Hellas was among the last of his compositions, and is among the most beautiful. The choruses are singularly imaginative, and melodious in their versification. There are some stanzas that beautifully exemplify Shelley's peculiar style; as, for instance, the assertion of the intellectual empire which must be for ever the inheritance of the country of Homer, Sophocles, and Plato:

But Greece and her foundations are
Built below the tide of war;
Based on the crystalline sea
Of thought and its eternity.

And again, that philosophical truth felicitously imaged forth

Revenge and Wrong bring forth their kind:
The foul cubs like their parents are;

Their den is in the guilty mind,

And Conscience feeds them with despair.

The conclusion of the last chorus is among the most beautiful of his lyrics. The imagery is distinct and majestic; the prophecy, such as poets love to dwell upon, the Regeneration of Mankind-and that regeneration reflecting back splendour on the foregone time, from which it inherits so much of intellectual wealth, and memory of past virtuous deeds, as must render the possession of happiness and peace of tenfold value.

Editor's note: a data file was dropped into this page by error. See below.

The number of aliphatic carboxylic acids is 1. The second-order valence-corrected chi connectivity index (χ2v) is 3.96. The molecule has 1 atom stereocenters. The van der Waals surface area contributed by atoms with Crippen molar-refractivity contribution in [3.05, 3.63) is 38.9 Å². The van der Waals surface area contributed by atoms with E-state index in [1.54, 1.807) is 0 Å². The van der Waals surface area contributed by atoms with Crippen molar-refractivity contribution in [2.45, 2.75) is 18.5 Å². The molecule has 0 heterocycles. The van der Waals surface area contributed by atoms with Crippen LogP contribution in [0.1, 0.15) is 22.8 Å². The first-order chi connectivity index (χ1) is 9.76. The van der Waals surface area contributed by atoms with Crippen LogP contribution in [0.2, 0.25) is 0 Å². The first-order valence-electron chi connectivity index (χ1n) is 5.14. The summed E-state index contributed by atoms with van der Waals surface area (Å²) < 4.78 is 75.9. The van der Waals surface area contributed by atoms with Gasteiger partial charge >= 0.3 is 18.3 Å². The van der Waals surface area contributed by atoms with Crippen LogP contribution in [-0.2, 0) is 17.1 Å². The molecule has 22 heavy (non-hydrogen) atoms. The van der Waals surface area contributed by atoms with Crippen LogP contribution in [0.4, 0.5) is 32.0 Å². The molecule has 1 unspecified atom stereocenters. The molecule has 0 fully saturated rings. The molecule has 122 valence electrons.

OH! there are spirits in the air,

And genii of the evening breeze,

And gentle ghosts with eyes as fair

As starbeams among twilight trees:

Such lovely ministers to meet

Oft hast thou turned from men thy lonely feet.


With mountain winds, and babbling springs,
And moonlight seas, that are the voice

Of these inexplicable things,

Thou didst hold commune, and rejoice When they did answer thee. But they Cast like a worthless boon thy love away.


And thou hast sought in starry eyes
Beams that were never meant for thine,
Another's wealth;-tame sacrifice

To a fond faith! Still dost thou pine?
Still dost thou hope that greeting hands,
Voice, looks, or lips, may answer thy demands?